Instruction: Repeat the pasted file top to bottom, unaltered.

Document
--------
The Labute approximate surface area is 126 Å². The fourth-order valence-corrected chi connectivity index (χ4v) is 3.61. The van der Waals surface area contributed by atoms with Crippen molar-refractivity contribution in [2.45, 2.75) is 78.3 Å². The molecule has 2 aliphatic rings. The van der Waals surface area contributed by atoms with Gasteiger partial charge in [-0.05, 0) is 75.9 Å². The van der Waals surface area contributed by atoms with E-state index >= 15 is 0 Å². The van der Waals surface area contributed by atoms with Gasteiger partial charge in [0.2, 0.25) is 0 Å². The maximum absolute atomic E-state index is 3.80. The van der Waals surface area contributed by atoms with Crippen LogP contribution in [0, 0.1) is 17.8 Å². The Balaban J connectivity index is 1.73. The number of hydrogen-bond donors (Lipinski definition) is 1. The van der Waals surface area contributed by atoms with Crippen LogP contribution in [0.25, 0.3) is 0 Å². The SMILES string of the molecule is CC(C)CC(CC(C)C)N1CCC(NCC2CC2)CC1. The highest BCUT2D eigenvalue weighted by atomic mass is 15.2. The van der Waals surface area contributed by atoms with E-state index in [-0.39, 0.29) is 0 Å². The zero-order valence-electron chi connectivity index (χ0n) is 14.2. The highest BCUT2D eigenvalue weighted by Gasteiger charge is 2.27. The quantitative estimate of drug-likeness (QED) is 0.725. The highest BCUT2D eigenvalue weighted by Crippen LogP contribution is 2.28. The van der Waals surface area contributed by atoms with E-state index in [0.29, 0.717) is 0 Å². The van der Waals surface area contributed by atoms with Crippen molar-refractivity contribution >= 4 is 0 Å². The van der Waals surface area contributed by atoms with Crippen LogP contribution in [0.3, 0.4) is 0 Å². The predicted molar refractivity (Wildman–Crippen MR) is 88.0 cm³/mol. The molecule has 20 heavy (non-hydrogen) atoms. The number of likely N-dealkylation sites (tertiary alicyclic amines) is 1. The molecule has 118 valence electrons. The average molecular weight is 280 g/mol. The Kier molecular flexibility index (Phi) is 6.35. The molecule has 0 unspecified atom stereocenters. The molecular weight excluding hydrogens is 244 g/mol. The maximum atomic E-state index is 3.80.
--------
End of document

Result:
The Labute approximate surface area is 126 Å². The fourth-order valence-corrected chi connectivity index (χ4v) is 3.61. The van der Waals surface area contributed by atoms with Crippen molar-refractivity contribution in [2.45, 2.75) is 78.3 Å². The molecule has 2 aliphatic rings. The van der Waals surface area contributed by atoms with Gasteiger partial charge in [-0.05, 0) is 75.9 Å². The van der Waals surface area contributed by atoms with E-state index >= 15 is 0 Å². The van der Waals surface area contributed by atoms with Gasteiger partial charge in [0.2, 0.25) is 0 Å². The maximum absolute atomic E-state index is 3.80. The van der Waals surface area contributed by atoms with Crippen LogP contribution in [0, 0.1) is 17.8 Å². The Balaban J connectivity index is 1.73. The number of hydrogen-bond donors (Lipinski definition) is 1. The van der Waals surface area contributed by atoms with Crippen LogP contribution in [0.25, 0.3) is 0 Å². The SMILES string of the molecule is CC(C)CC(CC(C)C)N1CCC(NCC2CC2)CC1. The highest BCUT2D eigenvalue weighted by atomic mass is 15.2. The van der Waals surface area contributed by atoms with E-state index in [-0.39, 0.29) is 0 Å². The zero-order valence-electron chi connectivity index (χ0n) is 14.2. The highest BCUT2D eigenvalue weighted by Gasteiger charge is 2.27. The quantitative estimate of drug-likeness (QED) is 0.725. The highest BCUT2D eigenvalue weighted by Crippen LogP contribution is 2.28. The van der Waals surface area contributed by atoms with E-state index in [0.29, 0.717) is 0 Å². The van der Waals surface area contributed by atoms with Crippen molar-refractivity contribution >= 4 is 0 Å². The van der Waals surface area contributed by atoms with Crippen LogP contribution in [0.3, 0.4) is 0 Å². The predicted molar refractivity (Wildman–Crippen MR) is 88.0 cm³/mol. The molecule has 20 heavy (non-hydrogen) atoms. The number of likely N-dealkylation sites (tertiary alicyclic amines) is 1. The molecule has 118 valence electrons. The average molecular weight is 280 g/mol. The Kier molecular flexibility index (Phi) is 6.35. The molecule has 0 unspecified atom stereocenters. The molecular weight excluding hydrogens is 244 g/mol. The maximum atomic E-state index is 3.80.